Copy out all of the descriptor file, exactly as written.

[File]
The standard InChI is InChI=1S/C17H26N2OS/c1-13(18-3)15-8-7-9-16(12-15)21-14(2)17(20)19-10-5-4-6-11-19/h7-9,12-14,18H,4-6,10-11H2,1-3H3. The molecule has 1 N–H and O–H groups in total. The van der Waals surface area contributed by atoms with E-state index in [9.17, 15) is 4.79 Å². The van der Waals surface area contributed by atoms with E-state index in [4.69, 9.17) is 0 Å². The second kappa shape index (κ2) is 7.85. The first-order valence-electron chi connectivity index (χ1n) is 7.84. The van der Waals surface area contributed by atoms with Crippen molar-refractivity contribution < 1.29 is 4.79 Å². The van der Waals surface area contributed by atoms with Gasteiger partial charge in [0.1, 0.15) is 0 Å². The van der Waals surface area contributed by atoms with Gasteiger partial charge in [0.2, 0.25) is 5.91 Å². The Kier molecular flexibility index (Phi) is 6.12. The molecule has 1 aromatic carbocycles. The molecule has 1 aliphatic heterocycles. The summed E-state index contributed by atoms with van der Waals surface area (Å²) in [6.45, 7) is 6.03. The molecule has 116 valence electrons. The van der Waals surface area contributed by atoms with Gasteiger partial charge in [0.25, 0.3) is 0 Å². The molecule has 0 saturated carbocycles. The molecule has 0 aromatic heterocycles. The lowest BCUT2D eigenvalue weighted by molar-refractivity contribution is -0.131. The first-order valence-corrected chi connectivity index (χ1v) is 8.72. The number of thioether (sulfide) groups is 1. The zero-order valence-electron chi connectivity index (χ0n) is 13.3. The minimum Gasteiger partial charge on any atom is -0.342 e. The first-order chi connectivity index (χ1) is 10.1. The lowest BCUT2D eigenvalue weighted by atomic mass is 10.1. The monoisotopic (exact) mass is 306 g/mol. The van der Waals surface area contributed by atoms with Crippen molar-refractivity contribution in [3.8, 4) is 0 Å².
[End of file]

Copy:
The standard InChI is InChI=1S/C17H26N2OS/c1-13(18-3)15-8-7-9-16(12-15)21-14(2)17(20)19-10-5-4-6-11-19/h7-9,12-14,18H,4-6,10-11H2,1-3H3. The molecule has 1 N–H and O–H groups in total. The van der Waals surface area contributed by atoms with E-state index in [9.17, 15) is 4.79 Å². The van der Waals surface area contributed by atoms with E-state index in [4.69, 9.17) is 0 Å². The second kappa shape index (κ2) is 7.85. The first-order valence-electron chi connectivity index (χ1n) is 7.84. The van der Waals surface area contributed by atoms with Crippen molar-refractivity contribution < 1.29 is 4.79 Å². The van der Waals surface area contributed by atoms with Gasteiger partial charge in [0.1, 0.15) is 0 Å². The van der Waals surface area contributed by atoms with Gasteiger partial charge in [0.2, 0.25) is 5.91 Å². The Kier molecular flexibility index (Phi) is 6.12. The molecule has 1 aromatic carbocycles. The molecule has 1 aliphatic heterocycles. The summed E-state index contributed by atoms with van der Waals surface area (Å²) in [6.45, 7) is 6.03. The molecule has 116 valence electrons. The van der Waals surface area contributed by atoms with Gasteiger partial charge in [0.25, 0.3) is 0 Å². The molecule has 0 saturated carbocycles. The molecule has 0 aromatic heterocycles. The lowest BCUT2D eigenvalue weighted by molar-refractivity contribution is -0.131. The first-order valence-corrected chi connectivity index (χ1v) is 8.72. The number of thioether (sulfide) groups is 1. The zero-order valence-electron chi connectivity index (χ0n) is 13.3. The minimum Gasteiger partial charge on any atom is -0.342 e. The first-order chi connectivity index (χ1) is 10.1. The lowest BCUT2D eigenvalue weighted by atomic mass is 10.1. The monoisotopic (exact) mass is 306 g/mol. The van der Waals surface area contributed by atoms with Crippen molar-refractivity contribution in [3.8, 4) is 0 Å².